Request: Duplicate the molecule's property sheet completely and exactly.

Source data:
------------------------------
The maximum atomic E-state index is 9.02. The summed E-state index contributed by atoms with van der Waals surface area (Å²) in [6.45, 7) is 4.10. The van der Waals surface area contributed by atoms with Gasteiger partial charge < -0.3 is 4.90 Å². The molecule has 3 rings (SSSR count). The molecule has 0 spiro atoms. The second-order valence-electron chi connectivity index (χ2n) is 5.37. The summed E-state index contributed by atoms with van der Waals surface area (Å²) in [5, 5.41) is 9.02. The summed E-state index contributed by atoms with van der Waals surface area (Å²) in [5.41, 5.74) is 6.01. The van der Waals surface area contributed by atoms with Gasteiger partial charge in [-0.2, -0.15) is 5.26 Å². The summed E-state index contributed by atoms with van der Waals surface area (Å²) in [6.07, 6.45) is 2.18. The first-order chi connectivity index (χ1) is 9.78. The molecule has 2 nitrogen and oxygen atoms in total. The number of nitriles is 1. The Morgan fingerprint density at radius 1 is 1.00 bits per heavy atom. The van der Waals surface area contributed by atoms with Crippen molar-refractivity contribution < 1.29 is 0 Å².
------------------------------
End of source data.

The maximum atomic E-state index is 9.02. The summed E-state index contributed by atoms with van der Waals surface area (Å²) in [6.45, 7) is 4.10. The van der Waals surface area contributed by atoms with Gasteiger partial charge < -0.3 is 4.90 Å². The molecule has 3 rings (SSSR count). The molecule has 0 spiro atoms. The second-order valence-electron chi connectivity index (χ2n) is 5.37. The summed E-state index contributed by atoms with van der Waals surface area (Å²) in [5, 5.41) is 9.02. The summed E-state index contributed by atoms with van der Waals surface area (Å²) in [5.41, 5.74) is 6.01. The van der Waals surface area contributed by atoms with Gasteiger partial charge in [-0.2, -0.15) is 5.26 Å². The summed E-state index contributed by atoms with van der Waals surface area (Å²) in [6.07, 6.45) is 2.18. The first-order chi connectivity index (χ1) is 9.78. The molecule has 2 nitrogen and oxygen atoms in total. The number of nitriles is 1. The Morgan fingerprint density at radius 1 is 1.00 bits per heavy atom. The van der Waals surface area contributed by atoms with Crippen molar-refractivity contribution < 1.29 is 0 Å².